Net Neutrality

On Jan. 14, 2014, the U.S. Court of Appeals in Washington, D.C., struck down the Federal Communications Commission’s Open Internet Order.

And on May 15, the FCC voted to propose a new “open Internet” rule that may let Internet service providers charge content companies for priority treatment, relegating other content to a slower tier of service.

Under these rules, telecom giants like AT&T, Comcast and Verizon would be able to pick winners and losers online and discriminate against online content and applications. 

We must stop the FCC from moving forward with these rules.

Here’s how we got here:

The open Internet rules, adopted in 2010, were designed to prevent Internet service providers (ISPs) from blocking or slowing users’ connections to online content and apps.

This ruling means that just a few powerful phone and cable companies could control the Internet. Without Net Neutrality, ISPs will be able to devise new schemes to charge users more for access and services, making it harder for us to communicate online — and easier for companies to censor our speech. The Internet could come to resemble cable TV, where gatekeepers exert control over where you go and what you see.

Without Net Neutrality, ISPs like AT&T, Comcast, Time Warner Cable and Verizon will be able to block content and speech they don’t like, reject apps that compete with their own offerings, and prioritize Web traffic (reserving the fastest loading speeds for the highest bidders and sticking everyone else with the slowest).

The tools ISPs use to block and control our communications aren’t different from the ones the NSA uses to watch us. Whether it’s a government or a corporation wielding these tools or the two working together, this behavior breaks the Internet as we know it and makes it less open and secure.

We must fight to ensure that the Internet we love won’t simply become a platform for corporate speech or another tool for government spying. We must protect the Internet that lets us connect and create, that rejects censorship and values our right to privacy.

The Internet shouldn’t be a walled garden. It should remain a forum for innovation and free expression. As so many startups and political activists know, open, affordable, fast and universal communications networks are essential to our individual, economic and political futures.

For our 101 on Net Neutrality, click here.

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News from Around the Web

  • With Perspective from Both Sides of His Desk, FCC Chairman Ponders Net Neutrality

    New York Times
    September 28, 2014

    WASHINGTON — As a lobbyist for the cable and wireless industries, Tom Wheeler played a role in shaping almost every major telecommunications policy and innovation over the last three decades.

    None of them, though, have generated as much public interest as Net Neutrality, the policy most likely to define his time as chairman of the Federal Communications Commission.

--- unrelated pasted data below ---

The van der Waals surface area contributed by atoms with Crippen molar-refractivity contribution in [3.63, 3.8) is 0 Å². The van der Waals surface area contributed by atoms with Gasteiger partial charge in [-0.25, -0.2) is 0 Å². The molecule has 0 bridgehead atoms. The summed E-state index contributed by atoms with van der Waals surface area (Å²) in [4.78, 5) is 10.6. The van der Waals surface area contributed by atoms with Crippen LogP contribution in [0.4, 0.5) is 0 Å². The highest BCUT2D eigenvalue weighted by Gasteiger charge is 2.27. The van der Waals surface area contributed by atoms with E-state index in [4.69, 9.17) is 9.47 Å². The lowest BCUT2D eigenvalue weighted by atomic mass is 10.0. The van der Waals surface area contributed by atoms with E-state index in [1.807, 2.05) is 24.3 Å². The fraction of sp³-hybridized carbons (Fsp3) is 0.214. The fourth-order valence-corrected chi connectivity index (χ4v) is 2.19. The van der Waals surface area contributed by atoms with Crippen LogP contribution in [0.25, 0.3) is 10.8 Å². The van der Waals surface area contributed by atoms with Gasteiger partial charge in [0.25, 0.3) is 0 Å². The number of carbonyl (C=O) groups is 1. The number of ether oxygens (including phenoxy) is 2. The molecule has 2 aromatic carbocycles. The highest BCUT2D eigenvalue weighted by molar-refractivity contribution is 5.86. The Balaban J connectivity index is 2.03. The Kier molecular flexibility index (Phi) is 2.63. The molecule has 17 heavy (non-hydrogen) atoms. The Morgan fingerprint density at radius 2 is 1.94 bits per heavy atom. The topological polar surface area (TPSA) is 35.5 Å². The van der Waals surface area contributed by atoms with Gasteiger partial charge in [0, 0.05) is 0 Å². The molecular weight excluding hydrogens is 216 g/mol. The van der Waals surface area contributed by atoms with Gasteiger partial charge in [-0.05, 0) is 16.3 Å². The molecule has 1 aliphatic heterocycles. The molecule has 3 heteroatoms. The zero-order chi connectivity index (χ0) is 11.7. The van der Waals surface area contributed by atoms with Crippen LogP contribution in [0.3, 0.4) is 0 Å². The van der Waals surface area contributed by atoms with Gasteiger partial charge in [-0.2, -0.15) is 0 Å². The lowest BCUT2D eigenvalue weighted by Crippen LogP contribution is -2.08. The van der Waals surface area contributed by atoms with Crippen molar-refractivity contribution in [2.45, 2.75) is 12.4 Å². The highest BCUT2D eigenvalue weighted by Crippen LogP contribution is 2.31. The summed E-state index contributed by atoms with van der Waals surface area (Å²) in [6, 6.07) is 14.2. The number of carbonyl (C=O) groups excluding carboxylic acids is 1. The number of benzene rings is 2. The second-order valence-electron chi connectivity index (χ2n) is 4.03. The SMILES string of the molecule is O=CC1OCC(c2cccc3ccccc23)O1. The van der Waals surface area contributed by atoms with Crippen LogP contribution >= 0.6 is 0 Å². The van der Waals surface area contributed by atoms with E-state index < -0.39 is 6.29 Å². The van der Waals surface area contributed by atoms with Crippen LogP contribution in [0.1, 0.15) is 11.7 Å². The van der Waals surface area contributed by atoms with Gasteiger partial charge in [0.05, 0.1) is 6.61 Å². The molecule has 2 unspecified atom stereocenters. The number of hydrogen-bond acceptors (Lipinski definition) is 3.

• Inside the Collapse of the FCC's Digital Infrastructure --- and the Rush to Save It

    Washington Post
    September 24, 2014

    When the deadline hit last week on the official round of public feedback as the Federal Communication Commission makes rules on so-called Net Neutrality, it triggered a tsunami of online responses. When all was said and done, 3.7 million comments had been recorded by the federal government, more than the FCC has gotten on any debate in its 80-year history.

  • World Wide Web Inventor Slams Internet Fast Lanes: 'It's Bribery'

    Washington Post
    September 19, 2014

    A quarter-century ago, Timothy Berners-Lee designed the world's first Web browser and server, kicking off a thing that people started calling the World Wide Web.

    In a visit to the Washington Post on Thursday, Berners-Lee said that system is now in danger from Internet service providers that stand to amass too much power over what was intentionally built as a decentralized network — one where no single actor could dictate outcomes to everyone else.

Learn More

  • Broadband

    Access to high-speed Internet service — also known as broadband — is a basic public necessity, just like water or electricity.

    Yet despite its importance, broadband access in the United States is far from universal. Millions of Americans still stand on the wrong side of the "digital divide," unable to tap into the political, economic and social resources of the Internet.

  • Cable

    Two decades ago, something unusual happened.

    Consumers were irate about their cable bills, which were increasing at nearly three times the rate of inflation. And Congress actually did something — adopting in overwhelmingly bipartisan fashion the 1992 Cable Act. The law resulted in lower cable bills, saving consumers $3 billion in just over a year’s time.

  • Cybersecurity

    Our right to private communications is a cornerstone of American democracy. But with heightened awareness in the aftermath of the 9/11 terrorist attacks, technological advances have continued allowing the government to expand its reach into our private lives via electronic surveillance and data-mining programs. New laws and policies introduced in the last decade have eroded our civil liberties online.

    Congress has a poor track record when it comes to cybersecurity legislation. The bills introduced so far give the government way too much power to intrude on our privacy online.

People + Policy

= Positive Change for the Public Good

people + policy = Positive Change for the Public Good